hip cat hobbes said...

Bart, I cited to an article for my proposition. Please follow up on your research before asking people to provide more cites.

I do not care what a law review article claimed. I care what the Geneva Conventions actually provide. Since this war began, there has been a cottage industry among some lawyers, professors and unfortunately some judges to read into the Geneva Conventions things which are not actually written in that document.

Also note the implications of your statement that "the government had tried them for crimes under a US military commission. In effect, the government brought these enemy belligerents under habeas corpus by bringing them into a criminal legal proceeding." This would mean that any suspected terrorists tried pursuant to the Military Commissions Act ("under a US military commission") would be eligible for habeas corpus. I'm glad you finally agree with me on this point!

Quirin is quite clear on this point and it makes eminently reasonable sense. My argument has always been that foreign enemy combatants do not have habeas corpus rights to challenge their wartime detentions. Habeas corpus is meant for criminal justice matters, not to determine the status of prisoners of war.
 

hls, first of all, thank you for the kind words. I am happy to say I treat your posts the same way.

I've re-read your post. I take this passage to be the crux of the dispute:

Quirin does not state that the courts have the power to determine the legal status of an enemy combatant. It only decides the question of whether the executive branch had the power to make that determination.

As I understand your point, you say Quirin was limited to deciding that the executive could determine enemy combatant status. I believe the language I quoted refutes that point, though I probably should have included the previous paragraph.

The petitioners in Quirin challenged the use of a military tribunal to charge them, claiming they were entitled to a jury trial:

"Petitioners' main contention is that the President is without any statutory or constitutional authority to order the petitioners to be tried by military tribunal for offenses with which they are charged; that in consequence they are entitled to be tried in the civil courts with the safeguards, including trial by jury, which the Fifth and Sixth Amendments guarantee to all persons charged in such courts with criminal offenses."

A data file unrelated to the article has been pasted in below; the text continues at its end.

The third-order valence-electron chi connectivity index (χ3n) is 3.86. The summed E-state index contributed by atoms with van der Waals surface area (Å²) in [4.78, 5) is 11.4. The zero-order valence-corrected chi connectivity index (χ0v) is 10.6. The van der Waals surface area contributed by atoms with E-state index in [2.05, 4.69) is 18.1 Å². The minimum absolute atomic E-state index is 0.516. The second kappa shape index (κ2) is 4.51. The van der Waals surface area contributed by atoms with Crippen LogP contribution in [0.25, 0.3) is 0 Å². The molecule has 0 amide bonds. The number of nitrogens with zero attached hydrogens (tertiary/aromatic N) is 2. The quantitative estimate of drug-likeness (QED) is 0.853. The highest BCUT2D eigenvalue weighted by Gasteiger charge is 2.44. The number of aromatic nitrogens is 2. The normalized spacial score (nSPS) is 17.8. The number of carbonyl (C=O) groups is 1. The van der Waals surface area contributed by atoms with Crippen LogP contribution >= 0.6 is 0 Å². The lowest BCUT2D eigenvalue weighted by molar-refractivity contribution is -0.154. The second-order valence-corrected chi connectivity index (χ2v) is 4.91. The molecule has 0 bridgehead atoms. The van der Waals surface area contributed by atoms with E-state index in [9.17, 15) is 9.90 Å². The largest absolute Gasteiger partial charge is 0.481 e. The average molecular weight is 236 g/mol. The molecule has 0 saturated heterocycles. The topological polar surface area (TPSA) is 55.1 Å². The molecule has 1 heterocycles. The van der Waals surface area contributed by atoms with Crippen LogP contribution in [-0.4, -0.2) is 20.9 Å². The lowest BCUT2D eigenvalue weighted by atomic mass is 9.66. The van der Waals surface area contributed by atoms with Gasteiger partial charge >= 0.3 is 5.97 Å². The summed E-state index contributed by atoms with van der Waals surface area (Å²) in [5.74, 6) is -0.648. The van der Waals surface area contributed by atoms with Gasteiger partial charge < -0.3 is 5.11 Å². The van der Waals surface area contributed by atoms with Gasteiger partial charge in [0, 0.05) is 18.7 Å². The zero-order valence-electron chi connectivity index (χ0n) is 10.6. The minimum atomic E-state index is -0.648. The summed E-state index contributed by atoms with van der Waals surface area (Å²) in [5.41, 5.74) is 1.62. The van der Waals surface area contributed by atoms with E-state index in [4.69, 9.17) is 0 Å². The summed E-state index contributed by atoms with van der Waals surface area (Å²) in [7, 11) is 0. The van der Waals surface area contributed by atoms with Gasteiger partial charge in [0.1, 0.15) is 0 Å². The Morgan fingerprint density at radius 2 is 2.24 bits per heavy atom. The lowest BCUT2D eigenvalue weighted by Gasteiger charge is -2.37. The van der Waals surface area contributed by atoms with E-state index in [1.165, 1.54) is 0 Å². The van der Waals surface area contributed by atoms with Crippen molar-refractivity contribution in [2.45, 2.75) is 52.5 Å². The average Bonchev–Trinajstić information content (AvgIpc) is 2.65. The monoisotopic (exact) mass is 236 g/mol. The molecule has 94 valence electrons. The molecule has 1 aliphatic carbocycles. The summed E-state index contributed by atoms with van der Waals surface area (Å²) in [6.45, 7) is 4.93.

The Government denied that the Court had jurisdiction to consider this issue, asserting the petitioners' enemy combatant status as precluding any such argument. The Court specifically rejected the Government's argument. I'll quote again the passage I emphasized before (including the sentence I meant to include):

"But there is certainly nothing in the Proclamation to preclude access to the courts for determining its applicability to the particular case. And neither the Proclamation nor the fact that they are enemy aliens forecloses consideration by the courts of petitioners' contentions that the Constitution and laws of the United States constitutionally enacted forbid their trial by military commission."

As I read the first sentence here, the Court said that the petitioners were entitled to challenge the fact that the Proclamation applied to them, i.e., they could challenge their status. I don't see any way to do that other than to have the Court determine whether they were, in fact, enemy combatants. While the Executive could make the initial determination -- and I agree that the Court clearly recognized the Executive's power to do so in the first instance -- the Court just as clearly reserved to itself the ultimate power to decide the issue. Thus, I don't believe Quirin supports your point.
 

"Bart" DePalma:

The Geneva Conventions provide definitions for POWs and civilians. These definitions do not cover combatants who are not following the laws of was as laid out in the Geneva Conventions definition of POWs.

There is no Fifth Geneva Convention Relative to the Treatment of Unlawful Enemy Combatants.

Both the Third and Fourth Geneva Conventions cover what is permissible WRT violations of the "laws of war" by detainees (prisoners of war or civilians).

None of the Geneva Conventions use the phrase "unlawful combatant" or "illegal combatant", nor do they define (and exclude) such a category.

The commentaries to General Article 3 explain the thinking on such as "brigands", "terrorism", "rebels", "insurgents", and "banditry".

They also explain "humane treatment":

"We shall endeavour to explain later, when discussing Article 13, the sense in which "humane treatment" should be understood. The definition is not an easy one. On the other hand, there is less difficulty in enumerating things which are incompatible with humane treatment. That is the method followed in the Convention when it proclaims four absolute prohibitions. The wording adopted could not be more definite: "To this end, the following acts 'are and shall remain prohibited at any time and in any place whatsoever...'" No possible loophole is left; there can be no excuse, no attenuating circumstances. Items (a) and (c) concern acts which world public opinion finds particularly revolting -- acts which were committed frequently during the Second World War...."

and we have this: